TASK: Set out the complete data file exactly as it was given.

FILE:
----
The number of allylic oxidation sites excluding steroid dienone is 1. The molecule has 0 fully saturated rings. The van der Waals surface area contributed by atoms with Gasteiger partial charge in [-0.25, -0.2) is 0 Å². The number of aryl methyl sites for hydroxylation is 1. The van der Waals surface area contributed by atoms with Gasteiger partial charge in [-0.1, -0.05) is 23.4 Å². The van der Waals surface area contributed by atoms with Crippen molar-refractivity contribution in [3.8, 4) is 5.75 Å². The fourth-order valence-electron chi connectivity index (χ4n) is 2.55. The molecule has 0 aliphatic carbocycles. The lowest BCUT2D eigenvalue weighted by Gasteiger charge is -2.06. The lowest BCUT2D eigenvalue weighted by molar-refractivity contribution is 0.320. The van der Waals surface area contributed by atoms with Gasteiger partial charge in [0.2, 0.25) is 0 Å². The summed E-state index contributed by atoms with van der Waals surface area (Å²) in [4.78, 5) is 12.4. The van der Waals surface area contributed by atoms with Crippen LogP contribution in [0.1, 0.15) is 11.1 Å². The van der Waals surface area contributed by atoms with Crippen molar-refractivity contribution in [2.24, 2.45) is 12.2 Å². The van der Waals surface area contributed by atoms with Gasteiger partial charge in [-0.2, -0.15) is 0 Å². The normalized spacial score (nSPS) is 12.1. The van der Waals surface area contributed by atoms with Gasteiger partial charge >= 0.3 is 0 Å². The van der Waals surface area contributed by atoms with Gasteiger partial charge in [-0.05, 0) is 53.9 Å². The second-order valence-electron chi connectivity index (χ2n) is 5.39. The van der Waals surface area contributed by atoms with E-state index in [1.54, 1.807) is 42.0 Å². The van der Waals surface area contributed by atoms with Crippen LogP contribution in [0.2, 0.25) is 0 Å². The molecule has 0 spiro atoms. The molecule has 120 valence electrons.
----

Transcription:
The number of allylic oxidation sites excluding steroid dienone is 1. The molecule has 0 fully saturated rings. The van der Waals surface area contributed by atoms with Gasteiger partial charge in [-0.25, -0.2) is 0 Å². The number of aryl methyl sites for hydroxylation is 1. The van der Waals surface area contributed by atoms with Gasteiger partial charge in [-0.1, -0.05) is 23.4 Å². The van der Waals surface area contributed by atoms with Crippen molar-refractivity contribution in [3.8, 4) is 5.75 Å². The fourth-order valence-electron chi connectivity index (χ4n) is 2.55. The molecule has 0 aliphatic carbocycles. The lowest BCUT2D eigenvalue weighted by Gasteiger charge is -2.06. The lowest BCUT2D eigenvalue weighted by molar-refractivity contribution is 0.320. The van der Waals surface area contributed by atoms with Gasteiger partial charge in [0.2, 0.25) is 0 Å². The summed E-state index contributed by atoms with van der Waals surface area (Å²) in [4.78, 5) is 12.4. The van der Waals surface area contributed by atoms with Crippen LogP contribution in [0.1, 0.15) is 11.1 Å². The van der Waals surface area contributed by atoms with Crippen molar-refractivity contribution in [2.24, 2.45) is 12.2 Å². The van der Waals surface area contributed by atoms with Gasteiger partial charge in [-0.2, -0.15) is 0 Å². The normalized spacial score (nSPS) is 12.1. The van der Waals surface area contributed by atoms with Gasteiger partial charge >= 0.3 is 0 Å². The van der Waals surface area contributed by atoms with Gasteiger partial charge in [-0.05, 0) is 53.9 Å². The second-order valence-electron chi connectivity index (χ2n) is 5.39. The van der Waals surface area contributed by atoms with E-state index in [1.54, 1.807) is 42.0 Å². The van der Waals surface area contributed by atoms with Crippen LogP contribution in [0.2, 0.25) is 0 Å². The molecule has 0 spiro atoms. The molecule has 120 valence electrons.